leveraging the same base of assets. There are several ways you can
use credit insurance to enhance availability, and we’ll look at them
Improved Advance Rates
First, one of the most common key benefits of credit insurance is the
positive effect it can have on advance rates. Since credit insurance
programs can be written around advance rates, and typically indemnify a client or their lender beneficiary up to 90 cents on the dollar, you
may find that you can increase your advance rates without increasing
your exposure. For example, if you currently lend at 80 cents on the
dollar and implement a credit insurance program with 90% indemnity,
you could, in theory, raise your advance rate to 90 cents on the dollar
and still be fully insured in the event of a credit loss. Even going to 85
cents would free up an additional 5% availability for the client to put
to work in their business. With a credit line of several million dollars,
this can add up to a significant amount of additional capital available
to the client with each turn of their receivables.
Due Default Coverage
A majority of the credit insurance policies issued today include past
due default coverage in addition to insuring against insolvency losses.
Carriers typically provide clients with a window of time in which to
work with a customer before a claim needs to be filed. Because the
carriers do provide this protracted default protection, you may find
it possible to extend the eligible receivables window. This can be of
benefit to clients who have good quality credit risks that just have a
history of paying slow, and where the dollar amounts are of sufficient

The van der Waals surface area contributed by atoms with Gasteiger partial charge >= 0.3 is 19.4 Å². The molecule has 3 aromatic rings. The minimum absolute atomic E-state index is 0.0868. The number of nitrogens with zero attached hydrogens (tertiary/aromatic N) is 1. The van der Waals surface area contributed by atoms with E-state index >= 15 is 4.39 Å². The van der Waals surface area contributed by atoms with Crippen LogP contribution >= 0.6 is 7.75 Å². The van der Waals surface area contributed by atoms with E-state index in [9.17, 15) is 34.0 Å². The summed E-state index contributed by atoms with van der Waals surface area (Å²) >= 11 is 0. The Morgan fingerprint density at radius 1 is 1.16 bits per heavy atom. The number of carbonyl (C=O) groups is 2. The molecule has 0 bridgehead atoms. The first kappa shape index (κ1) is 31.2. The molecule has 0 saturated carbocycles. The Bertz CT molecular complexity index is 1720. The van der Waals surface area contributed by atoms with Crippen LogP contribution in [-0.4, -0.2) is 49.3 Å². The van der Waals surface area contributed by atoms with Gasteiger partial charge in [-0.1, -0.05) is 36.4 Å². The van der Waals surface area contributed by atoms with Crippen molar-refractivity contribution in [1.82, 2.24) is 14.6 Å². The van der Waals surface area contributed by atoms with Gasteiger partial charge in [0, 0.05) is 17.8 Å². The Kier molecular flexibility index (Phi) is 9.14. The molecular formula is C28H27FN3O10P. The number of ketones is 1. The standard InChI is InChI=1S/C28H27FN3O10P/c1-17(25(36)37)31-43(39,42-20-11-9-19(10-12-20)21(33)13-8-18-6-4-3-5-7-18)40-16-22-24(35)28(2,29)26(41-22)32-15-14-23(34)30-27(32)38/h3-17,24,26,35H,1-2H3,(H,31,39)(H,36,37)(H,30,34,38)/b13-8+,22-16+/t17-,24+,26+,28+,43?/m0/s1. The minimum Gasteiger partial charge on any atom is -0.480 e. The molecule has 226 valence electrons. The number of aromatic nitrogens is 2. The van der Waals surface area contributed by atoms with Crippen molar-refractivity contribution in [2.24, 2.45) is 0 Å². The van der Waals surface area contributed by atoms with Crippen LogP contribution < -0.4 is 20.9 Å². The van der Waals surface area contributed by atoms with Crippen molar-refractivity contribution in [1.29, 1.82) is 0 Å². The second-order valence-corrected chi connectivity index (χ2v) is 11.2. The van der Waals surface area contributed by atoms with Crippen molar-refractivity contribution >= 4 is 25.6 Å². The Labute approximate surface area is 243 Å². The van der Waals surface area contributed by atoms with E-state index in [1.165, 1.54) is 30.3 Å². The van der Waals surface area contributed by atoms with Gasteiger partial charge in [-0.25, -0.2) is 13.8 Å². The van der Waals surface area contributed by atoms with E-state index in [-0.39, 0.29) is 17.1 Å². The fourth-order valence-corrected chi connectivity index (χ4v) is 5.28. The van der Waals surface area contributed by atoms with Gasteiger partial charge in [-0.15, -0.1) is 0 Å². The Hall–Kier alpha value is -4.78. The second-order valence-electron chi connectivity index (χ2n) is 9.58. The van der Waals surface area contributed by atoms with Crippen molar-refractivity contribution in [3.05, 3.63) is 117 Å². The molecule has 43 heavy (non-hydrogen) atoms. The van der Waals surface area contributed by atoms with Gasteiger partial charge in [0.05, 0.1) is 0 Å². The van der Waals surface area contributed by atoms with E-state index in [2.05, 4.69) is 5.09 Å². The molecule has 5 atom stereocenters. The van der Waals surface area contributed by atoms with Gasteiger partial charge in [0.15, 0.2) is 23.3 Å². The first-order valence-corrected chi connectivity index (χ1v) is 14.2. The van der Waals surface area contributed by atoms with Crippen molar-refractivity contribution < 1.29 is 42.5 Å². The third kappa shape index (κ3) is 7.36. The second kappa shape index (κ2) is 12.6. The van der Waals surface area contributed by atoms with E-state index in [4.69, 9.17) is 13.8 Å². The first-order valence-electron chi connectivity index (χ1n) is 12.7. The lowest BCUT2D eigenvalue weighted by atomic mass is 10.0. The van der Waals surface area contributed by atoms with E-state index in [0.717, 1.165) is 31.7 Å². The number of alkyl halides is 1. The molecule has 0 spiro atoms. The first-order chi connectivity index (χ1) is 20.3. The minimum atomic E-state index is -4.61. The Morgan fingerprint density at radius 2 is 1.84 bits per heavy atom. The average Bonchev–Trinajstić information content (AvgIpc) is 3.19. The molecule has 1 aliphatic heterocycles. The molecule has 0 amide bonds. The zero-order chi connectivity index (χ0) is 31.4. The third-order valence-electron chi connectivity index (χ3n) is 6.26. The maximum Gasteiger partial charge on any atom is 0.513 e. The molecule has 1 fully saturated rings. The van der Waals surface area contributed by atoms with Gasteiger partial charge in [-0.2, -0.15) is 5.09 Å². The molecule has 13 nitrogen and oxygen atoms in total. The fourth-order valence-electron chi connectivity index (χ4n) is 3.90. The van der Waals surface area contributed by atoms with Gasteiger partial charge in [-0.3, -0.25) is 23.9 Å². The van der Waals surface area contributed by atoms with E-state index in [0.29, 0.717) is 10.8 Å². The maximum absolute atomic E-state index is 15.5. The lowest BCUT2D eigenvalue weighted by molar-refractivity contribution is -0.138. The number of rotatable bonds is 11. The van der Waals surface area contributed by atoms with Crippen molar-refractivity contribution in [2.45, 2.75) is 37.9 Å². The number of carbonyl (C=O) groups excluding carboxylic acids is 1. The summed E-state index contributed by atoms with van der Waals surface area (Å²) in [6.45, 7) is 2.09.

size to affect the borrowing base.
In some cases, clients have significant concentrations of exposure
on one or a few key customers. Concentration caps limit the lender’s
exposure to such accounts. By insuring the accounts for the proper credit
limits, you can eliminate these issues. This will allow the client to gain
access to the full potential availability on the total account exposure.
After almost a decade of subpar growth we’re finally starting to see a more meaningful uptick in economic activity. While it’s commonly
assumed that a rising tide will raise all ships, it actually
swamps a lot of boats. More companies are looking for
ways to maximize working capital availability to help
sustain their businesses as they try to take advantage
of new business and increased volume, while dealing
with higher input prices. Cash flow and other capital
resources are quickly becoming more strained than ever.
As an asset-based lender, there has never been a
better time to get up to speed on credit insurance and
how it can benefit both you and your clients. Any risk
management program that helps your client protect the
assets they pledge as security to you is a prudent thing
to put in place. However, credit insurance is more than
the coverage the policy provides.
Using credit insurance to support a receivables-based borrowing arrangement is an excellent way
to help clients expand their working capital by better
The Key to Larger, More Secure
BY VICTOR SANDY
Many lenders think of credit insurance as an added expense, but Global Commercial Credit’s Victor
Sandy outlines the myriad ways borrowers can use it as a financial tool. He discusses the key benefits of
the insurance and provides a sample cost benefit analysis.
One of the most common key benefits of credit insurance is
the positive affect it can have on advance rates. Since credit
insurance programs can be written around advance rates,
and typically indemnify a client or their lender beneficiary up
to 90 cents on the dollar, you may find that you can increase
your advance rates without increasing your exposure.
Global Commercial Credit